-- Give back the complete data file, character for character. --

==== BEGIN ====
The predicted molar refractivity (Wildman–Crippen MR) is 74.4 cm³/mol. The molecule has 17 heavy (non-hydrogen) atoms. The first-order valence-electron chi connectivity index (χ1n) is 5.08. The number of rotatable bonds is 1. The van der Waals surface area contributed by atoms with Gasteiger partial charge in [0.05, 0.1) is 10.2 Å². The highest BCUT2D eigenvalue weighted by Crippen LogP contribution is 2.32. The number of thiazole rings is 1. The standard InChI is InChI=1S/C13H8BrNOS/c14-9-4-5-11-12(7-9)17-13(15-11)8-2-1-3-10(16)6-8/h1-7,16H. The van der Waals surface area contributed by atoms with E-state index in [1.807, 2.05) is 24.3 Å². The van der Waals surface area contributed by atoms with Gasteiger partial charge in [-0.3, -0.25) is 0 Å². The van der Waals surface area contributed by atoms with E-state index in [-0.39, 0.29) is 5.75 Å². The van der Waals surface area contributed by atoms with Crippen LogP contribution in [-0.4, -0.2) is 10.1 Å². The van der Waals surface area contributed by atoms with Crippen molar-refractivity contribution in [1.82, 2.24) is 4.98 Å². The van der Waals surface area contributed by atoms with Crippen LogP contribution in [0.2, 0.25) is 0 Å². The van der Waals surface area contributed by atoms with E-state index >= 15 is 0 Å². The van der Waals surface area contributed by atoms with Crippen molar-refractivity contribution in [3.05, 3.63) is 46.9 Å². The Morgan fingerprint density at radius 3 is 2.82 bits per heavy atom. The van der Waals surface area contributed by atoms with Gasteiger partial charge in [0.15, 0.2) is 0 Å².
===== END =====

The predicted molar refractivity (Wildman–Crippen MR) is 74.4 cm³/mol. The molecule has 17 heavy (non-hydrogen) atoms. The first-order valence-electron chi connectivity index (χ1n) is 5.08. The number of rotatable bonds is 1. The van der Waals surface area contributed by atoms with Gasteiger partial charge in [0.05, 0.1) is 10.2 Å². The highest BCUT2D eigenvalue weighted by Crippen LogP contribution is 2.32. The number of thiazole rings is 1. The standard InChI is InChI=1S/C13H8BrNOS/c14-9-4-5-11-12(7-9)17-13(15-11)8-2-1-3-10(16)6-8/h1-7,16H. The van der Waals surface area contributed by atoms with E-state index in [1.807, 2.05) is 24.3 Å². The van der Waals surface area contributed by atoms with Gasteiger partial charge in [-0.3, -0.25) is 0 Å². The van der Waals surface area contributed by atoms with E-state index in [-0.39, 0.29) is 5.75 Å². The van der Waals surface area contributed by atoms with Crippen LogP contribution in [-0.4, -0.2) is 10.1 Å². The van der Waals surface area contributed by atoms with Crippen molar-refractivity contribution in [1.82, 2.24) is 4.98 Å². The van der Waals surface area contributed by atoms with Crippen LogP contribution in [0.2, 0.25) is 0 Å². The van der Waals surface area contributed by atoms with E-state index >= 15 is 0 Å². The van der Waals surface area contributed by atoms with Crippen molar-refractivity contribution in [3.05, 3.63) is 46.9 Å². The Morgan fingerprint density at radius 3 is 2.82 bits per heavy atom. The van der Waals surface area contributed by atoms with Gasteiger partial charge in [0.15, 0.2) is 0 Å².